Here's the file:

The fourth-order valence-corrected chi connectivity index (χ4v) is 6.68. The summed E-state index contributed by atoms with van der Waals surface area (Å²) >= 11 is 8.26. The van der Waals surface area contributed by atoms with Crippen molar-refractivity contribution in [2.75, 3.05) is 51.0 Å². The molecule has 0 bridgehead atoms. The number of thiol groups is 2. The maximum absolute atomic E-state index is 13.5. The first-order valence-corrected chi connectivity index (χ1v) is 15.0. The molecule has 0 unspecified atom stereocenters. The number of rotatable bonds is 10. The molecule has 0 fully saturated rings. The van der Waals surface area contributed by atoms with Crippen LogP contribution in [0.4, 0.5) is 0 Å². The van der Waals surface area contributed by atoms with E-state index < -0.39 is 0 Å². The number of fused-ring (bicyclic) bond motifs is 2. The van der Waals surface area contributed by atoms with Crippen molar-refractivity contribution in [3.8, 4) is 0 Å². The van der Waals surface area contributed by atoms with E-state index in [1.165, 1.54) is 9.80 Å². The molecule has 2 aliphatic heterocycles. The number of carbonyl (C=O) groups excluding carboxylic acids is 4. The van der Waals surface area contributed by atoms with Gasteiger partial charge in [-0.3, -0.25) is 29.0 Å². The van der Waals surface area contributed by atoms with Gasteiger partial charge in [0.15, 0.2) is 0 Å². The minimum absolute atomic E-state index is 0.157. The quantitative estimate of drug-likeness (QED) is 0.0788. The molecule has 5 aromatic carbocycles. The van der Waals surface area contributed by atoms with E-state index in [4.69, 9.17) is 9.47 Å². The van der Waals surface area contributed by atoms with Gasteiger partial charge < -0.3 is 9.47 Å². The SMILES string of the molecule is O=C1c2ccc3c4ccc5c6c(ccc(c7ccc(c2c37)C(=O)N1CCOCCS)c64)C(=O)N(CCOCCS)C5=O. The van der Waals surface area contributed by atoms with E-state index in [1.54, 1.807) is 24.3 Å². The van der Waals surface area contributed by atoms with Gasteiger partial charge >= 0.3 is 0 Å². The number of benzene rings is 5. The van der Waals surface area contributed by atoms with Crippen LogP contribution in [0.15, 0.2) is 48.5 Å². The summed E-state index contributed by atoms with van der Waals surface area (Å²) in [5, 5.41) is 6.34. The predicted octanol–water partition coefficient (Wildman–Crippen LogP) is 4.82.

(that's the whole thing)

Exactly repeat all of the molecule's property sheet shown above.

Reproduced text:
The fourth-order valence-corrected chi connectivity index (χ4v) is 6.68. The summed E-state index contributed by atoms with van der Waals surface area (Å²) >= 11 is 8.26. The van der Waals surface area contributed by atoms with Crippen molar-refractivity contribution in [2.75, 3.05) is 51.0 Å². The molecule has 0 bridgehead atoms. The number of thiol groups is 2. The maximum absolute atomic E-state index is 13.5. The first-order valence-corrected chi connectivity index (χ1v) is 15.0. The molecule has 0 unspecified atom stereocenters. The number of rotatable bonds is 10. The molecule has 0 fully saturated rings. The van der Waals surface area contributed by atoms with Crippen LogP contribution in [0.4, 0.5) is 0 Å². The van der Waals surface area contributed by atoms with E-state index < -0.39 is 0 Å². The number of fused-ring (bicyclic) bond motifs is 2. The van der Waals surface area contributed by atoms with Crippen molar-refractivity contribution in [3.8, 4) is 0 Å². The van der Waals surface area contributed by atoms with E-state index in [1.165, 1.54) is 9.80 Å². The molecule has 2 aliphatic heterocycles. The number of carbonyl (C=O) groups excluding carboxylic acids is 4. The van der Waals surface area contributed by atoms with Gasteiger partial charge in [-0.3, -0.25) is 29.0 Å². The van der Waals surface area contributed by atoms with Gasteiger partial charge in [0.15, 0.2) is 0 Å². The minimum absolute atomic E-state index is 0.157. The quantitative estimate of drug-likeness (QED) is 0.0788. The molecule has 5 aromatic carbocycles. The van der Waals surface area contributed by atoms with E-state index in [4.69, 9.17) is 9.47 Å². The van der Waals surface area contributed by atoms with Gasteiger partial charge < -0.3 is 9.47 Å². The SMILES string of the molecule is O=C1c2ccc3c4ccc5c6c(ccc(c7ccc(c2c37)C(=O)N1CCOCCS)c64)C(=O)N(CCOCCS)C5=O. The van der Waals surface area contributed by atoms with E-state index in [1.54, 1.807) is 24.3 Å². The van der Waals surface area contributed by atoms with Gasteiger partial charge >= 0.3 is 0 Å². The number of benzene rings is 5. The van der Waals surface area contributed by atoms with Crippen LogP contribution in [0.15, 0.2) is 48.5 Å². The summed E-state index contributed by atoms with van der Waals surface area (Å²) in [5, 5.41) is 6.34. The predicted octanol–water partition coefficient (Wildman–Crippen LogP) is 4.82.